César Camargo Mariano  

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Kunstformen der Natur (1904) by Ernst Haeckel
Kunstformen der Natur (1904) by Ernst Haeckel

Cesar Camargo Mariano (September 19 1943, São Paulo) is a Brazilian pianist, arranger, composer and music producer. He is one of the most renowned instrumental artists to come out of his home country.


In June 1957 the American trombone player Melba Liston invited Cesar to participate in her concert at a jazz club in Rio de Janeiro, and he appears in a special program on Rio's Globo Radio called "The Boy Prodigy Who Plays Jazz."

This same year Cesar meets Johnny Alf, who comes to live with Cesar's family due to the great friendship. Together at the family home in São Paulo, Cesar becomes familiar with secrets of arranging, composing, and the arts of cinema and theater, thanks to Johnny's encouragement.

Studying with his father, a music teacher, Cesar starts to learn the theory behind the things he plays and hears. About two years of frustrating attempts follow. Cesar continues playing by ear, forming amateur instrumental and vocal groups, when TV Record in São Paulo invites him for a special called "Passport to Stardom" (Passaporte para o Estrelato).

In the early '60s, just as the bossa nova was taking its baby steps toward enchanting the world, a teenage Cesar became famous for his ability to swing and for his now-legendary left hand. His ensembles of that era, notably Sambalanço Trio and Som Tres, are regarded as high points in Brazilian jazz; so is his 1981 album Samambaia, one of his thirty-plus instrumental albums. Cesar's collaborations with some of Brazil's most important singers like Wilson Simonal and Elis Regina, have brought him worldwide acclaim; the historic 1973 album Elis e Tom, made with Antônio Carlos Jobim, features Cesar as producer, pianist, and musical director.

Since then, Cesar has worked with an international array of giants, from Yo-Yo Ma, to Blossom Dearie; he has also composed a wealth of soundtrack music for film and TV.

From his first marriage with singer Marisa Gata Mansa, he had a son Marcelo Mariano, today a great Bass player in Brasil. He was together for 8 years with Brazilian star Elis Regina and they had two kids together (Pedro Camargo and Maria Rita); today both are famous singers in Brasil. From his second marriage with Flavia Rodrigues Alves he had a daughter, Luisa Camargo Mariano, also a singer, currently attending Berklee College of Music (2007).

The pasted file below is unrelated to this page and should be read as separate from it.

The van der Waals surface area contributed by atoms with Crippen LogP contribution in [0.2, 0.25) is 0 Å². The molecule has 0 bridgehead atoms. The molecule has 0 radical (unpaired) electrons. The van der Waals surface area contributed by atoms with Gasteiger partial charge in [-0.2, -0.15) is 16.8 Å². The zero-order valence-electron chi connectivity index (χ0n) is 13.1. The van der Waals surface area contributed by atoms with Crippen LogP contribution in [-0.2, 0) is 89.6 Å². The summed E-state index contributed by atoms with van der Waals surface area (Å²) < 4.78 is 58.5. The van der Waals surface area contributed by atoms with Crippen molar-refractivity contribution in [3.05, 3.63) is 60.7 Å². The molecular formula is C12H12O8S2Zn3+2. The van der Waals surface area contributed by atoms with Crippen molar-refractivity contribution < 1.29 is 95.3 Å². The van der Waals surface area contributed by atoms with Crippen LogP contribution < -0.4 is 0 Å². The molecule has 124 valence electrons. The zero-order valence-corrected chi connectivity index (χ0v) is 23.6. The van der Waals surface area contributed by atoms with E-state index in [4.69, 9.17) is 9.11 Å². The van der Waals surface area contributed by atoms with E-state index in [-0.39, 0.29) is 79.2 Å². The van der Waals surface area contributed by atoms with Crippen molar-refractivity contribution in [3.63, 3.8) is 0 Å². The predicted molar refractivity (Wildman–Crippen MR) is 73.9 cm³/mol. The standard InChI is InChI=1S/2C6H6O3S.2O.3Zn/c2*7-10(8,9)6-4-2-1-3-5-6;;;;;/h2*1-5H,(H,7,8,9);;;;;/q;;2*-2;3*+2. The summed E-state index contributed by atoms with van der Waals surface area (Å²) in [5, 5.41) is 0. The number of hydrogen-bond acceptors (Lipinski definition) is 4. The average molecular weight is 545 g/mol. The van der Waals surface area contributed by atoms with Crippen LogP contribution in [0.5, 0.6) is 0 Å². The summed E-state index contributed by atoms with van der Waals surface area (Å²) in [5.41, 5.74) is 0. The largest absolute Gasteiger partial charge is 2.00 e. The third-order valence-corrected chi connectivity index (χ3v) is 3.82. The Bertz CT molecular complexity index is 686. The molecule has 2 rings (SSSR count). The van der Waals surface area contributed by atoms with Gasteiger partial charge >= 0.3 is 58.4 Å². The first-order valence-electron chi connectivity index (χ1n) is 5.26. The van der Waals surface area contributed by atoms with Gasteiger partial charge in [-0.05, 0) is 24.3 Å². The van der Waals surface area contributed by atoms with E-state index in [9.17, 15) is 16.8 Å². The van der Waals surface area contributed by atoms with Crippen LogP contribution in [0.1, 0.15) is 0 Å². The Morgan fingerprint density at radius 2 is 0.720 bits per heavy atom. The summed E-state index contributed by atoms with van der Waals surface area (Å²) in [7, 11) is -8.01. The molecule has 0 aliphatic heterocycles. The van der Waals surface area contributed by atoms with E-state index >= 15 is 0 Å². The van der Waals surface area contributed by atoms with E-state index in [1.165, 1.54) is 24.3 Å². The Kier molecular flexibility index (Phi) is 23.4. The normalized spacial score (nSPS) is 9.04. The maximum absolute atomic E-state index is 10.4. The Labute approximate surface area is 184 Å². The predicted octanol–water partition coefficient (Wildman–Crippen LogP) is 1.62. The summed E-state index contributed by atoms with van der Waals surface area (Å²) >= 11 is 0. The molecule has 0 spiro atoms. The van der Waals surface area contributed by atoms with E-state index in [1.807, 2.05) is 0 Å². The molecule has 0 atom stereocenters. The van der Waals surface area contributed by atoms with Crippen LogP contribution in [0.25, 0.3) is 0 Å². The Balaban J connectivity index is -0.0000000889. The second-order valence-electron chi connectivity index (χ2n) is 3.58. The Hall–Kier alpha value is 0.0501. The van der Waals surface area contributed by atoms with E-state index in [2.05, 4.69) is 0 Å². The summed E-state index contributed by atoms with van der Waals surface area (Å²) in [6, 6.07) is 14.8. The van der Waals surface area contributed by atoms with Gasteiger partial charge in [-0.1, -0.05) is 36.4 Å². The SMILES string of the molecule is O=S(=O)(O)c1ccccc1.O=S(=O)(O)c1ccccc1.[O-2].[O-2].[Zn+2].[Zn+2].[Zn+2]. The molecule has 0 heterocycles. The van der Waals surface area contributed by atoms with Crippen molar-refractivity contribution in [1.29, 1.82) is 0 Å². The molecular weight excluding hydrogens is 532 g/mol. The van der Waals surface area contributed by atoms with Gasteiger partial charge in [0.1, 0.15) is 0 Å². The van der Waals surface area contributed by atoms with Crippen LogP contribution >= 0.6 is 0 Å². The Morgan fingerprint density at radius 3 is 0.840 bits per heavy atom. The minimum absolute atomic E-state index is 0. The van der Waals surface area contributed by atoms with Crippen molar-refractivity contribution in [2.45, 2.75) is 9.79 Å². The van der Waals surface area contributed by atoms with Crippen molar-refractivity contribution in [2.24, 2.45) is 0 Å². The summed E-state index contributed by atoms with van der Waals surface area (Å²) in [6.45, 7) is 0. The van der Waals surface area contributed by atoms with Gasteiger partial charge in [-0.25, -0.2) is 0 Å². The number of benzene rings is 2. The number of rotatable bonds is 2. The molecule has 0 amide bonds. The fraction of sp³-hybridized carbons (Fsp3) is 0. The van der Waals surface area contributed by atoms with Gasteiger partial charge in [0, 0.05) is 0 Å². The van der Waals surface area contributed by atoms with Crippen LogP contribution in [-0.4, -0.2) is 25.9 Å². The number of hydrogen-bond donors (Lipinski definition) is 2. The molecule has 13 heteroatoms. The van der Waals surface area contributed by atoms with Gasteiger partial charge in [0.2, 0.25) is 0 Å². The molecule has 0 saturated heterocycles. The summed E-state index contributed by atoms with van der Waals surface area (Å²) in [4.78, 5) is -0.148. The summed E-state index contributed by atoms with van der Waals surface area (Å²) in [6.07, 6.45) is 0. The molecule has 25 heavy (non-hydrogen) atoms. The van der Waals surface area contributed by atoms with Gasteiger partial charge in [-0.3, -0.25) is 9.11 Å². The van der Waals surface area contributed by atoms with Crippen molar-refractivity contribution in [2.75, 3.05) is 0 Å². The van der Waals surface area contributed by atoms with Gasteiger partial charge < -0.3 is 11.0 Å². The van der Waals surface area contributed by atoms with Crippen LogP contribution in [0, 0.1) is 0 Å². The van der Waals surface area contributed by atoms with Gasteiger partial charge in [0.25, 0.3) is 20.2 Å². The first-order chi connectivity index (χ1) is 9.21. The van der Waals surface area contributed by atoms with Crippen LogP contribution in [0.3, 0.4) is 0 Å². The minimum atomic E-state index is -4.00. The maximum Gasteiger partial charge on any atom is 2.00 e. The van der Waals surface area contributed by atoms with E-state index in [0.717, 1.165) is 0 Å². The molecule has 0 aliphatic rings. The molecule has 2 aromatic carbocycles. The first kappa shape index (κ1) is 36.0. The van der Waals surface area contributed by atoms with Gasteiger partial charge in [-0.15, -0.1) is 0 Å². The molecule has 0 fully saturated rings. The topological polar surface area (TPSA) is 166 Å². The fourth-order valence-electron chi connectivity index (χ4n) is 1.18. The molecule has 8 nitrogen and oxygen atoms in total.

In April of 1994, Cesar moves to the United States, where he lives now with his wife and daughter. César Camargo Mariano received the 2006 Latin Recording Academy® Lifetime Achievement Grammy Award.


  • Quarteto Sabá (1964) RGE
  • Sambalanço Trio (1964) RGE
  • Sambalanço Trio II (1965) RGE
  • Lennie Dale e o Sambalanço Trio (1965) Elenco
  • Raulzinho e o Sambalanço Trio (1965) RCA
  • Reencontro com Sambalanço Trio (1965) RGE
  • Octeto de César Camargo Mariano (1966) RGE
  • Som Três (1966) RGE
  • Som Três Show (1968)
  • Som Três Vol. II (1969) RGE
  • Som Três Vol. III - Um é Pouco, Dois é Bom (1970)
  • Som Três Vol. IV - Tobogã (1971) Odeon Brazil
  • São Paulo - Brasil (1978) RCA Brazil
  • César Camargo Mariano & Cia. (1980)
  • Samambaia (1981) EMI/Odeon Brazil
  • A Todas As Amizades (1983) Columbia Brazil
  • Todas As Teclas (1984) Ariola - with Wagner Tiso
  • Voz & Suor (1984) EMI/Odeon
  • Prisma (1985) Pointer - Brazil
  • Mitos (1988) Sony Brazil
  • Ponte das Estrelas (1988) Sony Brazil
  • César Camargo Mariano (1989) Chorus Brazil
  • Natural (1993) Polygram
  • Nós (1994) Velas - with Leny Andrade
  • Solo Brasileiro (1994) Polygram Brazil
  • Piano Voz y Sentimiento (1997) Polygram Mexico
  • Duo: Romero Lubambo e César Camargo Mariano (2002) Trama Brazil
  • Nova Saudade (2002) Rob Digital Brazil
  • Piano & Voz: César Camargo Mariano e Pedro Mariano (2003) Trama Brazil

Unless indicated otherwise, the text in this article is either based on Wikipedia article "César Camargo Mariano" or another language Wikipedia page thereof used under the terms of the GNU Free Documentation License; or on research by Jahsonic and friends. See Art and Popular Culture's copyright notice.

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